And More Coronavirus Scams …

And More Coronavirus Scams …

We are monitoring updates surrounding the coronavirus (COVID-19) pandemic around the clock. This environment is a breeding ground for scams to take advantage of you and your identity. Rest assured that we are here to help and will communicate with you every step of the way.

 

The following is the latest information that we know of regarding coronavirus scams:

 

– The Federal Trade Commission (FTC) sent warning letters to seven sellers of scam coronavirus treatments. The FTC reported that “So far all of the companies have made big changes to their advertising to remove unsupported claims.” That is good news. But, scammers never take a break.

 

– Anyone can set up an e-commerce site and claim they have in-demand products. Be on the lookout for online ads that tout cleaning, household and health/medical supplies. Just because they have a website and you pay money doesn’t mean that you will receive any goods in return. The FTC suggests that you check out any seller by searching online for the person or company name, phone number and email address along with keywords such as “review,” “complaint” or “scam.”

 

– Anyone can also set up a fake charity to take advantage of a major health crisis. These scammers take advantage of your generosity and have names that are extremely close to the names of real charities. The FTC remarked that “Money lost to bogus charities means less donations to help those in need.” We suggest that you visit http://www.ftc.gov/charity to help you research charities. Also, if/when you do give, pay safely by credit card and never by gift card or wire transfer.

 

– As well, anyone can pretend to be someone you know. “Scammers use fake emails or texts to get you to share valuable personal information – like account numbers, Social Security numbers, or your login IDs and passwords.” If you accidentally click on a link, they can get access to your computer, network and/or install ransomware and other programs on your equipment that can lock you out. Please protect your smart phone and computer by keeping your software up to date and using multi-factor authentication. Backing up your data on a regular basis is also recommended.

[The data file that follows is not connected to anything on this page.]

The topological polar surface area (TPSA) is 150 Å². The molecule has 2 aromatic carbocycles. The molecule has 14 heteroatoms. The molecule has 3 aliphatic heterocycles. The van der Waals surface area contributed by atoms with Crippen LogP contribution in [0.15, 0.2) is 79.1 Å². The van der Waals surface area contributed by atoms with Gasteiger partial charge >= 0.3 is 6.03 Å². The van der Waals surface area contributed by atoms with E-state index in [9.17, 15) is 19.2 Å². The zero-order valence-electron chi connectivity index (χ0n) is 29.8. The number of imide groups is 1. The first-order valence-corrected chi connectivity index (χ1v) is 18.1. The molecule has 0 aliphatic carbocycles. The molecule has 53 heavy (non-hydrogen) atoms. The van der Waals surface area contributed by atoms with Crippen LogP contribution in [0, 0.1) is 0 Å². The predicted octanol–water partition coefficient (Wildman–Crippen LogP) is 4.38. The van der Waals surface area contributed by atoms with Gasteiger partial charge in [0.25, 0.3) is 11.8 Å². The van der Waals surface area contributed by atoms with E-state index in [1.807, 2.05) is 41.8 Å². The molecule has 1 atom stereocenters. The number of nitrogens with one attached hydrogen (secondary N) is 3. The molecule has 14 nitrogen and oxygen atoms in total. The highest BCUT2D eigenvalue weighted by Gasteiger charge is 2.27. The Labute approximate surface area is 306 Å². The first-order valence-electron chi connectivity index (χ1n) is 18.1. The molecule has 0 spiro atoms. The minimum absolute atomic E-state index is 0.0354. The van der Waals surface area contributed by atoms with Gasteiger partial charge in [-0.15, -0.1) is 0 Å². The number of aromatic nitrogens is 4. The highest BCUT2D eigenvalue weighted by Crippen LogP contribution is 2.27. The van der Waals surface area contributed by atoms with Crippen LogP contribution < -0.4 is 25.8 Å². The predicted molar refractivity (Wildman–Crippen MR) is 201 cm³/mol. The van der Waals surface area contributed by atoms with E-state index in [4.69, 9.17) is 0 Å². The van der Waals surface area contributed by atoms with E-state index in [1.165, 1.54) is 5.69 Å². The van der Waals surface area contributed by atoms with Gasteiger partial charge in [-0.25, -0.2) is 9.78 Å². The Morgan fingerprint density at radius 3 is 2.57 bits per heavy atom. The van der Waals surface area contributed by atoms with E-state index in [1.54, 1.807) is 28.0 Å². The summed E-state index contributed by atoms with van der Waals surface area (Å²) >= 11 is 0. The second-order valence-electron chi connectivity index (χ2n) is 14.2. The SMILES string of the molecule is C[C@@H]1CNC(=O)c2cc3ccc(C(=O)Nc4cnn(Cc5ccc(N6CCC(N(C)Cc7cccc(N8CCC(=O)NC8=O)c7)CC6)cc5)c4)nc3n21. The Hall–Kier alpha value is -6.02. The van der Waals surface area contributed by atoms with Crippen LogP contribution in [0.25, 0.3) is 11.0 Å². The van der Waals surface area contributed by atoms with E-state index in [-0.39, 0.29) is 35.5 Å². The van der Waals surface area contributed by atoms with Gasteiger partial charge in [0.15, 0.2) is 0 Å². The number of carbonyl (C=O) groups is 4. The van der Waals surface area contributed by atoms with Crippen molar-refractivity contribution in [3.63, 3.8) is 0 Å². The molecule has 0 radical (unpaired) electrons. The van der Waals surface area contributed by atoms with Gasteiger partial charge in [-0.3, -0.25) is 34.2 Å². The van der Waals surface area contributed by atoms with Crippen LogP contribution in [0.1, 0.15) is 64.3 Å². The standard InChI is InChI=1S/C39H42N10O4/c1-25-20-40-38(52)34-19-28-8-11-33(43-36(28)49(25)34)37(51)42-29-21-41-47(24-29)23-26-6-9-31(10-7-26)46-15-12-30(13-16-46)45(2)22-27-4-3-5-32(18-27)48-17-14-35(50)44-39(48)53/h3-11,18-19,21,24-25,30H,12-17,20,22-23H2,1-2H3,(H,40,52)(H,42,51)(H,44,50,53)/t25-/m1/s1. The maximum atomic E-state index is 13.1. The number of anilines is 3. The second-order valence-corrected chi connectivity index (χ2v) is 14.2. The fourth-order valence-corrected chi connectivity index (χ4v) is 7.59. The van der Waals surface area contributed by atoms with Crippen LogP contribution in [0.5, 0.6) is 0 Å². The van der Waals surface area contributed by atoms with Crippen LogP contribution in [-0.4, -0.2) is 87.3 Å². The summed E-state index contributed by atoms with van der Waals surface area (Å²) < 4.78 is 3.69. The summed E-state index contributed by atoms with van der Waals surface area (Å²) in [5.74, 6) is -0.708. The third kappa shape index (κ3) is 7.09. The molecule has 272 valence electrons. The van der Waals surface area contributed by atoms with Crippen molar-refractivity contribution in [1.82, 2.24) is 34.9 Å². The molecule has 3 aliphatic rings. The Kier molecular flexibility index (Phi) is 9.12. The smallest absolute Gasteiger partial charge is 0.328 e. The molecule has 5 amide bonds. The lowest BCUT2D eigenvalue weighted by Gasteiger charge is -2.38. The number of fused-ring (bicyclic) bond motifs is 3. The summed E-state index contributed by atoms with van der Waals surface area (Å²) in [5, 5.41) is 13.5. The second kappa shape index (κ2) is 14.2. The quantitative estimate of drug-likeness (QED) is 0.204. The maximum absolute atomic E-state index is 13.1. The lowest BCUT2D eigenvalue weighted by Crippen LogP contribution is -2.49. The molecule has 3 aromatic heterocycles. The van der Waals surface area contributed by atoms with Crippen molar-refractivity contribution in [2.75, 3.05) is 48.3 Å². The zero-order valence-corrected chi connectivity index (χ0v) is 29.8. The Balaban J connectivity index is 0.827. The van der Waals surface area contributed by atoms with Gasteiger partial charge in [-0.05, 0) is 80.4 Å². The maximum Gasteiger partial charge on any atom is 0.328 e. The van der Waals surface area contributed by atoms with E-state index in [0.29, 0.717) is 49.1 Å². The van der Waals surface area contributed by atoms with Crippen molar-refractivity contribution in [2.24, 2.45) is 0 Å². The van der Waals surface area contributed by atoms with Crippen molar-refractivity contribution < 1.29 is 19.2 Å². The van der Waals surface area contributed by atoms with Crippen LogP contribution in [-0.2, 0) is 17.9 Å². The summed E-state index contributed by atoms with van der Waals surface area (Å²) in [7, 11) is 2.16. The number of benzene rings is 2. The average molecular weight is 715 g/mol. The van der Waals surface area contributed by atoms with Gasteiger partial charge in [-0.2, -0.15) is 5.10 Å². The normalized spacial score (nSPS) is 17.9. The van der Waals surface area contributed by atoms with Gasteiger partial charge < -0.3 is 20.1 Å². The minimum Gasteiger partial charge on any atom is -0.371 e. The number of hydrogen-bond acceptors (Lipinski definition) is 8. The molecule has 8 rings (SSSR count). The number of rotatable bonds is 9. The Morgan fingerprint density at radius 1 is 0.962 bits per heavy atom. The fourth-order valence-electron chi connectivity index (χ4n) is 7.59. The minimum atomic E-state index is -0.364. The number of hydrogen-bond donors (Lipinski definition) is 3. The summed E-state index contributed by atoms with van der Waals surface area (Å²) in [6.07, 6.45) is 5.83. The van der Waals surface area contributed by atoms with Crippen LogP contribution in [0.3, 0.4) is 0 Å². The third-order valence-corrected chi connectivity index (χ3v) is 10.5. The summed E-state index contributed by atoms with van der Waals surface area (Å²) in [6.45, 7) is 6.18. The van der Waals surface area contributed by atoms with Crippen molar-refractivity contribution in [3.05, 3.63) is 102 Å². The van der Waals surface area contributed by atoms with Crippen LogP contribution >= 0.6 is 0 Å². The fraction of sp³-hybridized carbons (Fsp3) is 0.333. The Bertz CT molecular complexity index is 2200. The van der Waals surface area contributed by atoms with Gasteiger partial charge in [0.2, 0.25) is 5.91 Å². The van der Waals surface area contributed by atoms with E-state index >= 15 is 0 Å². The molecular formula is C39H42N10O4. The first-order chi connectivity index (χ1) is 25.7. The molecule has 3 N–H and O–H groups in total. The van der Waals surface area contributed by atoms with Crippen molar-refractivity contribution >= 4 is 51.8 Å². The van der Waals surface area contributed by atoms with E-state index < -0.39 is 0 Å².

– Surprisingly robocalls “pitching everything from scam coronavirus treatments to work-at-home schemes” are still in full force. Do not answer unless the call shows up as a contact in your phone. Let voicemail filter your messages. For more information on robocalls, visit https://www.consumer.ftc.gov/articles/0259-robocalls.

 

We understand that all of this is indeed nerve-wracking. One of the great things about our business is that we are always working in the moment … situations such as the coronavirus do not rattle our operations and team members. Not only do we have a team at a centralized location, but we have also always worked remotely. We will continue to be available for you 24 hours a day, 7 days a week, 365 days a year. We hope that this gives you some peace of mind knowing that we are on top of this crisis and will continue to communicate any dangerous scams related to the outbreak as soon as possible.

 

As always, please contact us immediately if you have any concerns at 888.966.GUARD (4827) or memberservices@guardwellid.com.

 

 

Coronavirus Scams are on the Rise

Coronavirus Scams are on the Rise

COVID-19 is a breeding ground for scams. The Federal Trade Commission (FTC) has alerted consumers that scammers are taking advantage of the panic and fear surrounding the global pandemic. “They’re setting up websites to sell bogus products, and using fake emails, texts, and social media posts as a ruse to take your money and get your personal information,” remarked Colleen Tressler, Consumer Education Specialist, FTC. There are also malicious apps being developed, one of which is an Android tracker app that supposedly allows users to keep an eye on the spread of the virus, but locks victims’ phone and demands money to unlock it.